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Commonhold And Leasehold Reform Billhl
29 January 2001
Volume 621

3.5 p.m.

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My Lords, I beg to move that this Bill be now read a second time.

The position of those who own long leasehold residential property in England and Wales leaves much to be desired. Not only do they own a wasting asset that declines in value with the years and may eventually become unsaleable, but many leasehold tenants have a wide range of grievances. These include high service charges, absentee landlords who allow the common parts of a block of flats to fall into serious disrepair and landlords who may exploit their position when it is alleged that a tenant has broken the terms of the lease. Yet, for many people, owning the freeholds of their homes is not an option. They have to be tenants. This is because of a technical rule of law.

Obligations in relation to land, whether made between landlord and tenant or between neighbours, are called covenants. A covenant is either a positive obligation to do something, such as to repair a property or to maintain support, or is restrictive, such as an undertaking not to cause a nuisance. When a freehold property is sold, the buyer is generally bound by the restrictive obligations attaching to it but not the positive ones. This means that it is impossible to have freehold flats, because it is essential that any owner of a flat should be under positive obligations to other owners in the block, to provide support for other properties, to maintain the common parts and so on.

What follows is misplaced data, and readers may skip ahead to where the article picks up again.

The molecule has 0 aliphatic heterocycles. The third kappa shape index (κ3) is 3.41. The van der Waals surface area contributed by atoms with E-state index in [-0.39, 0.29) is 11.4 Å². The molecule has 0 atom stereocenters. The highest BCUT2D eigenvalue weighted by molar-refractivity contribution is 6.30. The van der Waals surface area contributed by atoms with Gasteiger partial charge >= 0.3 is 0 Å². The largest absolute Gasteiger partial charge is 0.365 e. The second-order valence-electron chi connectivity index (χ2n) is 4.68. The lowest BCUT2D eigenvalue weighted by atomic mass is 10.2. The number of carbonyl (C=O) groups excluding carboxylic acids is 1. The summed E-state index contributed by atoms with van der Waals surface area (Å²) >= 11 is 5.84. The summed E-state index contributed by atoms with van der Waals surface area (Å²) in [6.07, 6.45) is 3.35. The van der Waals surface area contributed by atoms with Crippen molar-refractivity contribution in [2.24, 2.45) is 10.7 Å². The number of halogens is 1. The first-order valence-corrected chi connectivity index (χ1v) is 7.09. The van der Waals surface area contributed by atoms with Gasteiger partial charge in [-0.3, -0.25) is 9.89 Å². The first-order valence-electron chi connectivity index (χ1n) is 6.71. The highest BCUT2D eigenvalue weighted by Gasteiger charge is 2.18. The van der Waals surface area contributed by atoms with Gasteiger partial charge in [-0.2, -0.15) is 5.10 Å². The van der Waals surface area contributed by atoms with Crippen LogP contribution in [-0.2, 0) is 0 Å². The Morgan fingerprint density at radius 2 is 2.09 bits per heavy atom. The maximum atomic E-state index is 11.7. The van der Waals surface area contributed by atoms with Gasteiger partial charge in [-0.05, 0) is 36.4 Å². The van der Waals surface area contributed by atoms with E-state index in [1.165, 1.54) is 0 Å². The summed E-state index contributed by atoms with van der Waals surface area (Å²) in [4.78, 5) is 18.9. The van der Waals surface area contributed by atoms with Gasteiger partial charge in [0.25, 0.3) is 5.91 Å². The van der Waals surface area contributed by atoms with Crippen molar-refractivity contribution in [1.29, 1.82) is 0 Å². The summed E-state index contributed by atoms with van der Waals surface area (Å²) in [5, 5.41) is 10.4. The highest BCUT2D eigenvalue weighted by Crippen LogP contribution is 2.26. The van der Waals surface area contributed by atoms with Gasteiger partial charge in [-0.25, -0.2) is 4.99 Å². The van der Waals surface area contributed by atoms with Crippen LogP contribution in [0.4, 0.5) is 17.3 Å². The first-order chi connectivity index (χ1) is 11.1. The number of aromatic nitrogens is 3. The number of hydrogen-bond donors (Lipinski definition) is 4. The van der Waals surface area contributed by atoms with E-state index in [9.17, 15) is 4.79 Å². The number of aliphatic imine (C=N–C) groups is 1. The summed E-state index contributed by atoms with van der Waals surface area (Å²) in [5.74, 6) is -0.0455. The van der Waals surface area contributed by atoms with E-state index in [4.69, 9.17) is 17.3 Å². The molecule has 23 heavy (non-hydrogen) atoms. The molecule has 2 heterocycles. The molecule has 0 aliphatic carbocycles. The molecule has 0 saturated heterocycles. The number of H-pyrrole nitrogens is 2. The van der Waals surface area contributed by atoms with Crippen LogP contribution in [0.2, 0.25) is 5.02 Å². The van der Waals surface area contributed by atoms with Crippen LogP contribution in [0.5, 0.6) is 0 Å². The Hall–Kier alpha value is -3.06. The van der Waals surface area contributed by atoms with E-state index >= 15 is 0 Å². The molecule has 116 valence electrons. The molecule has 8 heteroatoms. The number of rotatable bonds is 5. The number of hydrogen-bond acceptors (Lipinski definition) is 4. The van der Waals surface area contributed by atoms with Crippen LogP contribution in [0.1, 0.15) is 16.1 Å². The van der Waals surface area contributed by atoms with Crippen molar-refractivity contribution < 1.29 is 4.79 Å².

By contrast, the greatest strength of leasehold property is that, on the sale of a lease, the buyer normally takes the property subject to positive and restrictive obligations alike, making leasehold the only system which can work in a building where there are several owners and shared parts and restricting owners of flats to leasehold ownership, with all the drawbacks to which I have just referred.

The Government believe that the only way to overcome this unsatisfactory state of affairs is to bring forward a scheme which will combine the security of freehold ownership with the management potential of positive covenants which could be made to apply to successive owners of an interdependent property. The Government consider that to achieve this end they need specific and detailed provisions that lay down the essentials of the scheme proposed. It is our intention to leave open the wider question of whether and to what extent it should be possible to make the burden of positive covenants binding on buyers of freehold land more generally. That question was first considered in 1965 when the Committee on Positive Covenants Affecting Land, chaired by the noble and learned Lord, Lord Wilberforce, reported to Parliament. It is presently under review by the Law Commission.